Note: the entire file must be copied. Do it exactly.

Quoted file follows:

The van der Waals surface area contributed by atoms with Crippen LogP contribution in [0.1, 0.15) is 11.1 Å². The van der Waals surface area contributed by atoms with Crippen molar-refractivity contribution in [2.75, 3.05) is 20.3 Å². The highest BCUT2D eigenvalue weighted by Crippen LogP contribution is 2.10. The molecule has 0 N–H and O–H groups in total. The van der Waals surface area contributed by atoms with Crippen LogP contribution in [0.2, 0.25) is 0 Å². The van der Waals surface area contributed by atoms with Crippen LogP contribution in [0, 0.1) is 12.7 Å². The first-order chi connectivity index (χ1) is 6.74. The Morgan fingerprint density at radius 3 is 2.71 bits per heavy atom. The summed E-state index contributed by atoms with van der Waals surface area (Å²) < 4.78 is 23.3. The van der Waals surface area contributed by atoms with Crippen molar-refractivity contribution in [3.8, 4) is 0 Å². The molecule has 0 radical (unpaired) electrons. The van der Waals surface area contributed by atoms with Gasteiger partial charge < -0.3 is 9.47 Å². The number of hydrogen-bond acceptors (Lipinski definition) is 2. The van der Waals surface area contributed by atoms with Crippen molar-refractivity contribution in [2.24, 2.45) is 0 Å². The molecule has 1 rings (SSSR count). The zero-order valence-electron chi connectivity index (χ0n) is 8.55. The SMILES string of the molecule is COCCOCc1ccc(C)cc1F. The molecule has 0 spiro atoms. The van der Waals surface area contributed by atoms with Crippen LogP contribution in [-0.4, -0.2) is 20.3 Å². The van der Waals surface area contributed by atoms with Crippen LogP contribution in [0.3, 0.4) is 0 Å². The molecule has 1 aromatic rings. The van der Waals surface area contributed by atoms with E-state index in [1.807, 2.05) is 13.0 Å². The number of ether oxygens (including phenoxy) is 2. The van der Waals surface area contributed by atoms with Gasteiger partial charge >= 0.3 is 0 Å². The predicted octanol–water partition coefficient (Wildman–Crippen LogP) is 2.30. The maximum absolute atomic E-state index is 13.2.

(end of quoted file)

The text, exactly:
The van der Waals surface area contributed by atoms with Crippen LogP contribution in [0.1, 0.15) is 11.1 Å². The van der Waals surface area contributed by atoms with Crippen molar-refractivity contribution in [2.75, 3.05) is 20.3 Å². The highest BCUT2D eigenvalue weighted by Crippen LogP contribution is 2.10. The molecule has 0 N–H and O–H groups in total. The van der Waals surface area contributed by atoms with Crippen LogP contribution in [0.2, 0.25) is 0 Å². The van der Waals surface area contributed by atoms with Crippen LogP contribution in [0, 0.1) is 12.7 Å². The first-order chi connectivity index (χ1) is 6.74. The Morgan fingerprint density at radius 3 is 2.71 bits per heavy atom. The summed E-state index contributed by atoms with van der Waals surface area (Å²) < 4.78 is 23.3. The van der Waals surface area contributed by atoms with Crippen molar-refractivity contribution in [3.8, 4) is 0 Å². The molecule has 0 radical (unpaired) electrons. The van der Waals surface area contributed by atoms with Gasteiger partial charge < -0.3 is 9.47 Å². The number of hydrogen-bond acceptors (Lipinski definition) is 2. The van der Waals surface area contributed by atoms with Crippen molar-refractivity contribution in [2.24, 2.45) is 0 Å². The molecule has 1 rings (SSSR count). The zero-order valence-electron chi connectivity index (χ0n) is 8.55. The SMILES string of the molecule is COCCOCc1ccc(C)cc1F. The molecule has 0 spiro atoms. The van der Waals surface area contributed by atoms with Crippen LogP contribution in [-0.4, -0.2) is 20.3 Å². The van der Waals surface area contributed by atoms with Crippen LogP contribution in [0.3, 0.4) is 0 Å². The molecule has 1 aromatic rings. The van der Waals surface area contributed by atoms with E-state index in [1.807, 2.05) is 13.0 Å². The number of ether oxygens (including phenoxy) is 2. The van der Waals surface area contributed by atoms with Gasteiger partial charge >= 0.3 is 0 Å². The predicted octanol–water partition coefficient (Wildman–Crippen LogP) is 2.30. The maximum absolute atomic E-state index is 13.2.